One of the complaints about Bitcoin is that it sucks up so much energy from the electric grid. A recent estimate of **how much electricity** it takes for mining one Bitcoin is 1,449 kWh (kilowatt hours). This is the average electricity consumption for an American household for fifty days. Here is why Bitcoin uses so much energy. This large amount of energy consumption has to do with the proof-of-work verification system used by Bitcoin. Miners need to solve three “complex math problems” which are actually random problems. The miner who gets the job done first gets paid.

## Bitcoin’s Three Complex Mathematical Problems

The three problems a Bitcoin miner needs to solve are the hashing problem, the Byzantine generals problem, and the double-spending problem. At first glance, one might think that someone really smart could do very well at this because they could figure out problems faster than others could. That is not how it works. For example, the Byzantine generals problem is a game theory problem that has no answer that you can calculate. The miner simply has to guess again and again until they, or someone else, gets the answer. Thus, the prize generally goes to the mining operation with the most computers and the fastest computers. The prize goes to the operation which is sucking up the most electricity to run lots of computers and the air conditioning needed to keep the computer components from melting down!

## How Miners “Solve” Complex Mathematical Problems

Bitcoin miners use ASICs (application specific integrated circuits) designed to rapidly compute hashes. This means repetitively trying out random numbers in a mathematical formula to get an answer. The answers are then submitted again and again until the miner, or someone else gets the answer. Success in this game comes from how many submissions can be made in a very short period of time and not from any exotic mathematical approach. Thus, supercomputers are not used in this game but rather ranks of similar ASIC-driven computers churning out answers very fast. Thus, the system is designed to use lots of electricity.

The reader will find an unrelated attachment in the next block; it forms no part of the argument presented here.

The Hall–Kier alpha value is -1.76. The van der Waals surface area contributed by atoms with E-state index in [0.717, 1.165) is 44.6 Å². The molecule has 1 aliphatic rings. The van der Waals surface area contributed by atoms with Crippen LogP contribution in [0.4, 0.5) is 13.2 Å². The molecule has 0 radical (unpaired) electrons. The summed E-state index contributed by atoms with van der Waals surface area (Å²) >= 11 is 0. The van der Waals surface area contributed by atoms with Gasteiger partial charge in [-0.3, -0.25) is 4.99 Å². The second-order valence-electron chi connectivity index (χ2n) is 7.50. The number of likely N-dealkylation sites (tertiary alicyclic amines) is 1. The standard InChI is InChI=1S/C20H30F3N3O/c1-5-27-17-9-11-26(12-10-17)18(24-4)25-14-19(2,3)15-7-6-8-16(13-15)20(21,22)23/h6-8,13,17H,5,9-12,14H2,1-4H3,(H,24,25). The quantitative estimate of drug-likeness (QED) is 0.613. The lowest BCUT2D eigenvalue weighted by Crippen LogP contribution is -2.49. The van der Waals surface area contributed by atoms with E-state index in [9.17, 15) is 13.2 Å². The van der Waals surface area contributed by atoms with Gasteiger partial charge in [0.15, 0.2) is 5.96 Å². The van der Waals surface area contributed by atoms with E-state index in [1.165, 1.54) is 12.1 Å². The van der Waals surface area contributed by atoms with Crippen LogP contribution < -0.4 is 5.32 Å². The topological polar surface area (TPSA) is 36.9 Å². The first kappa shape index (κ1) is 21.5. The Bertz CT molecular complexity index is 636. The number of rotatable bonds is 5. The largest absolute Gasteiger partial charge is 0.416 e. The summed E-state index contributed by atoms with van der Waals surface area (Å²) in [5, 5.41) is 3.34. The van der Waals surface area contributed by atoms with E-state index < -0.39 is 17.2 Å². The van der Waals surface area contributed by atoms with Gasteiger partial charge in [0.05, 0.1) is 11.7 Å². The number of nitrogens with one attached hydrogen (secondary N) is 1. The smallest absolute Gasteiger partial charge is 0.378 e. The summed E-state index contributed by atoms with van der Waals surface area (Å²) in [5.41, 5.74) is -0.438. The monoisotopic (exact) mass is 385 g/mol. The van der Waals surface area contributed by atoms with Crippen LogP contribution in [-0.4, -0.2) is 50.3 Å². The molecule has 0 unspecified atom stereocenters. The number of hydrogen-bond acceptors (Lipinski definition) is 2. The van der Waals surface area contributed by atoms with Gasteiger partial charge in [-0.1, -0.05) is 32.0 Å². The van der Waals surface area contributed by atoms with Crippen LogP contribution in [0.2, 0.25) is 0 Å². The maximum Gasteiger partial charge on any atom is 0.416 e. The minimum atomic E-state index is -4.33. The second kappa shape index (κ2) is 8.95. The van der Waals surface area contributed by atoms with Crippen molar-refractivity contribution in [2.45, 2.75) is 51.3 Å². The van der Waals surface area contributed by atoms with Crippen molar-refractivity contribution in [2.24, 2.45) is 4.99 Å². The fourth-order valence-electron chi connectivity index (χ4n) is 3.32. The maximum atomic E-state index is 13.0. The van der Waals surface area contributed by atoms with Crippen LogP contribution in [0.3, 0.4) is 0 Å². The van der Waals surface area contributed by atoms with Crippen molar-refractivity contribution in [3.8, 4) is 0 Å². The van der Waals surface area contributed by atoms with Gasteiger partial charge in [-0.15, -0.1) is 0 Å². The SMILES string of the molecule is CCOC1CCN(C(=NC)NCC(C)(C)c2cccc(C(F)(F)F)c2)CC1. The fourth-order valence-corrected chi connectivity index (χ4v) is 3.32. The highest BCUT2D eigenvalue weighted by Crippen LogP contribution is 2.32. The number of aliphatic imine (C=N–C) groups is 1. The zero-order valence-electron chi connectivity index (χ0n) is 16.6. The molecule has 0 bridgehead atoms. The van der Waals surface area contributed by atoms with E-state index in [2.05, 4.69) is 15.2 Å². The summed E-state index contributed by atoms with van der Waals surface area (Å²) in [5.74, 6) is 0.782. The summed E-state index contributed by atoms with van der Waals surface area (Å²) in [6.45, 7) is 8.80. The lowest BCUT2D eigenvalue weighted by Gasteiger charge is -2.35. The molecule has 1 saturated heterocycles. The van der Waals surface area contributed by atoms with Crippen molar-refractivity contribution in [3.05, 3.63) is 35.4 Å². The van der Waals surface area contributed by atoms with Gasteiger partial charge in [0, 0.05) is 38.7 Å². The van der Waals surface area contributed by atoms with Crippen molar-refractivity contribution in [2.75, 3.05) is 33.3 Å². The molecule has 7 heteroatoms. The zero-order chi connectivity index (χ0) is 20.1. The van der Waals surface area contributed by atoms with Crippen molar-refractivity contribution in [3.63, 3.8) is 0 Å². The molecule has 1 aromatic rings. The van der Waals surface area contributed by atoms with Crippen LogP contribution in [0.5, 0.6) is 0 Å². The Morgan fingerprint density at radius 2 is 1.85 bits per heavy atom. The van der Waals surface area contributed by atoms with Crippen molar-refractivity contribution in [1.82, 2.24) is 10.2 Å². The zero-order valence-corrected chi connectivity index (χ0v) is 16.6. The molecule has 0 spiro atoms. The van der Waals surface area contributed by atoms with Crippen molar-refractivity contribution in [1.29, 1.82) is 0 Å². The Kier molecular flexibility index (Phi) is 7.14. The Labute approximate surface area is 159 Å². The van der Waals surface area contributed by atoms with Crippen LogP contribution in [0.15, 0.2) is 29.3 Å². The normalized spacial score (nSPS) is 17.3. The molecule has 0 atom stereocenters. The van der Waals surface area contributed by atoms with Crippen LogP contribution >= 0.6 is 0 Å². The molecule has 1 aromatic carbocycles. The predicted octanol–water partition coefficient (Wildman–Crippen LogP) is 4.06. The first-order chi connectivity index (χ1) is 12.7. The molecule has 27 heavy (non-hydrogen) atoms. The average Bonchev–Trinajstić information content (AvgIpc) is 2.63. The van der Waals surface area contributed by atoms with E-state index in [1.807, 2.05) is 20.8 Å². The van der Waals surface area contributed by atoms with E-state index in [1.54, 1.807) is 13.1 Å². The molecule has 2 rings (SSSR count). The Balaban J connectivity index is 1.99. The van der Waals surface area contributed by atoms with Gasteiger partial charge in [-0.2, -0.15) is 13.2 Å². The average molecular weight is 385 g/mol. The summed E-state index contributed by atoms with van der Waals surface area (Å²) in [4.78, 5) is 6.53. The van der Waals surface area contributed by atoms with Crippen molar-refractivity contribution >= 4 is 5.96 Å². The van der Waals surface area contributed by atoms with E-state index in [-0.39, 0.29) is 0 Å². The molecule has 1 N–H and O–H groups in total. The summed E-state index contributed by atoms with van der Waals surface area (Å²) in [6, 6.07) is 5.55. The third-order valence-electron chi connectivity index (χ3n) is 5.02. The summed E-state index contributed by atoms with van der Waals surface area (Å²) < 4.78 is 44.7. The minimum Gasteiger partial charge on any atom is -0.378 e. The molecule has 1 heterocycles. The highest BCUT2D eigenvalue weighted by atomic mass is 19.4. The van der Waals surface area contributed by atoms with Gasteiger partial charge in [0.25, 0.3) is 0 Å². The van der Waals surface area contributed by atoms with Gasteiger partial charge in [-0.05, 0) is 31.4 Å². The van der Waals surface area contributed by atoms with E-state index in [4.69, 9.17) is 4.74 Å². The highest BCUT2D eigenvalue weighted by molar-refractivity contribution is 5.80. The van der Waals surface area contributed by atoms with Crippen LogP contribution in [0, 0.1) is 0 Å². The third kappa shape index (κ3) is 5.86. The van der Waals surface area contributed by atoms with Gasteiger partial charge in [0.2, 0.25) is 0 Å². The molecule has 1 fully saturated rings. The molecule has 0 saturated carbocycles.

## How Does Bitcoin Control the Mining of New Tokens?

From what we have described so far, it would seem that a big, efficient Bitcoin mining operation could flood the market with Bitcoin tokens. However, the coding behind Bitcoin fixes an eventual limit to how many tokens can be mined. Bitcoin controls mining by controlling how much a miner earns. First of all, when the number of miners trying to solve the problems for a single token goes up, the target they are aiming for gets smaller. Additionally, Bitcoin periodically cuts what they pay in half, about every four years. The next cut is coming soon which will make mining less profitable per token but not reduce the cost of mining tokens for the miner.

## Is There a Way to Reduce Excessive Crypto Mining Energy Expenditure?

The answer is yes and it is used by Ethereum for mining of the Ether token. It is called **staking**. Bitcoin uses a proof of work system, problem solving. Ether uses a proof of stake system. In this way of mining crypto, individuals or companies deposit money, 32 Ether tokens, with Ethereum. They are now stakeholders in the system, validators who process transactions, store data, and new blocks to the blockchain. When a stakeholder vouches for the authenticity of a block, no proof of work is required, and Ether validation does not suck up the amount of electricity from the grid that Bitcoin does.

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